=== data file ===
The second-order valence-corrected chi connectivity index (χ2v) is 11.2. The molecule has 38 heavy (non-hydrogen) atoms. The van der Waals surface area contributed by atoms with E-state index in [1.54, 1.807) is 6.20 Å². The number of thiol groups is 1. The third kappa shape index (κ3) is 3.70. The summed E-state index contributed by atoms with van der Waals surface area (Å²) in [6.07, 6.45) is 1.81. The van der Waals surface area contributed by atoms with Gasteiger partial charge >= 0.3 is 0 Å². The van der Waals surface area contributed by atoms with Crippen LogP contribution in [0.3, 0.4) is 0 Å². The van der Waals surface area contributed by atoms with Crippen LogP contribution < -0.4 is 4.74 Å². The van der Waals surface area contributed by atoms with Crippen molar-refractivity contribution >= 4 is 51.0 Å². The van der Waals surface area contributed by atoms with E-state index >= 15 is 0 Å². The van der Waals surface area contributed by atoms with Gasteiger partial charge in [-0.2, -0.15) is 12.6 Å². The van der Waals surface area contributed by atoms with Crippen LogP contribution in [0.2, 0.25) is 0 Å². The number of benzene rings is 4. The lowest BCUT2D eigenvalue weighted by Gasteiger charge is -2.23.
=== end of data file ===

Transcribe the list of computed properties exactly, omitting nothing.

The second-order valence-corrected chi connectivity index (χ2v) is 11.2. The molecule has 38 heavy (non-hydrogen) atoms. The van der Waals surface area contributed by atoms with E-state index in [1.54, 1.807) is 6.20 Å². The number of thiol groups is 1. The third kappa shape index (κ3) is 3.70. The summed E-state index contributed by atoms with van der Waals surface area (Å²) in [6.07, 6.45) is 1.81. The van der Waals surface area contributed by atoms with Gasteiger partial charge >= 0.3 is 0 Å². The van der Waals surface area contributed by atoms with Crippen LogP contribution in [0.3, 0.4) is 0 Å². The van der Waals surface area contributed by atoms with Crippen LogP contribution < -0.4 is 4.74 Å². The van der Waals surface area contributed by atoms with Crippen molar-refractivity contribution >= 4 is 51.0 Å². The van der Waals surface area contributed by atoms with E-state index >= 15 is 0 Å². The van der Waals surface area contributed by atoms with Gasteiger partial charge in [-0.2, -0.15) is 12.6 Å². The van der Waals surface area contributed by atoms with Crippen LogP contribution in [0.2, 0.25) is 0 Å². The number of benzene rings is 4. The lowest BCUT2D eigenvalue weighted by Gasteiger charge is -2.23.